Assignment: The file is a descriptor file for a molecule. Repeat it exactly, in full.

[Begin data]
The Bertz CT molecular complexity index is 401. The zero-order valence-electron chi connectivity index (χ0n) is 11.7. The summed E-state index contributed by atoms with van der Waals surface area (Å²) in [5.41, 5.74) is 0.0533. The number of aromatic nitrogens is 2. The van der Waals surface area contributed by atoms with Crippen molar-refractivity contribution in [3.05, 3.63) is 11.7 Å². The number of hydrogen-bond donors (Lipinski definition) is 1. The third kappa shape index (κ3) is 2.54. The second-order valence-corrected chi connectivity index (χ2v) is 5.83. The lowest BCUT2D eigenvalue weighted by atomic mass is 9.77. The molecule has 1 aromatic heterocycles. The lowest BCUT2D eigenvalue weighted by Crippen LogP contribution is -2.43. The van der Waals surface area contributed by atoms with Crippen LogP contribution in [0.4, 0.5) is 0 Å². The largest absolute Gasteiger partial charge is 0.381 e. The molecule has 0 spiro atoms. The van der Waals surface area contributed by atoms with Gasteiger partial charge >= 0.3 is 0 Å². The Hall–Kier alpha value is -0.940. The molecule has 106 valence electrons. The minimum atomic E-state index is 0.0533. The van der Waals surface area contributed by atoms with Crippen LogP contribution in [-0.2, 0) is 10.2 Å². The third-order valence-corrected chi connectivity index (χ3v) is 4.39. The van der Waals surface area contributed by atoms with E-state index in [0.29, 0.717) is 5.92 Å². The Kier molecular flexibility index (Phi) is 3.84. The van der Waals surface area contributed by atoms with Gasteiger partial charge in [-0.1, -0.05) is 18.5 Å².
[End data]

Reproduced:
The Bertz CT molecular complexity index is 401. The zero-order valence-electron chi connectivity index (χ0n) is 11.7. The summed E-state index contributed by atoms with van der Waals surface area (Å²) in [5.41, 5.74) is 0.0533. The number of aromatic nitrogens is 2. The van der Waals surface area contributed by atoms with Crippen molar-refractivity contribution in [3.05, 3.63) is 11.7 Å². The number of hydrogen-bond donors (Lipinski definition) is 1. The third kappa shape index (κ3) is 2.54. The second-order valence-corrected chi connectivity index (χ2v) is 5.83. The lowest BCUT2D eigenvalue weighted by atomic mass is 9.77. The molecule has 1 aromatic heterocycles. The lowest BCUT2D eigenvalue weighted by Crippen LogP contribution is -2.43. The van der Waals surface area contributed by atoms with Crippen LogP contribution in [0.4, 0.5) is 0 Å². The largest absolute Gasteiger partial charge is 0.381 e. The molecule has 0 spiro atoms. The van der Waals surface area contributed by atoms with Gasteiger partial charge >= 0.3 is 0 Å². The Hall–Kier alpha value is -0.940. The molecule has 106 valence electrons. The minimum atomic E-state index is 0.0533. The van der Waals surface area contributed by atoms with Crippen LogP contribution in [-0.2, 0) is 10.2 Å². The third-order valence-corrected chi connectivity index (χ3v) is 4.39. The van der Waals surface area contributed by atoms with E-state index in [0.29, 0.717) is 5.92 Å². The Kier molecular flexibility index (Phi) is 3.84. The van der Waals surface area contributed by atoms with Gasteiger partial charge in [-0.1, -0.05) is 18.5 Å².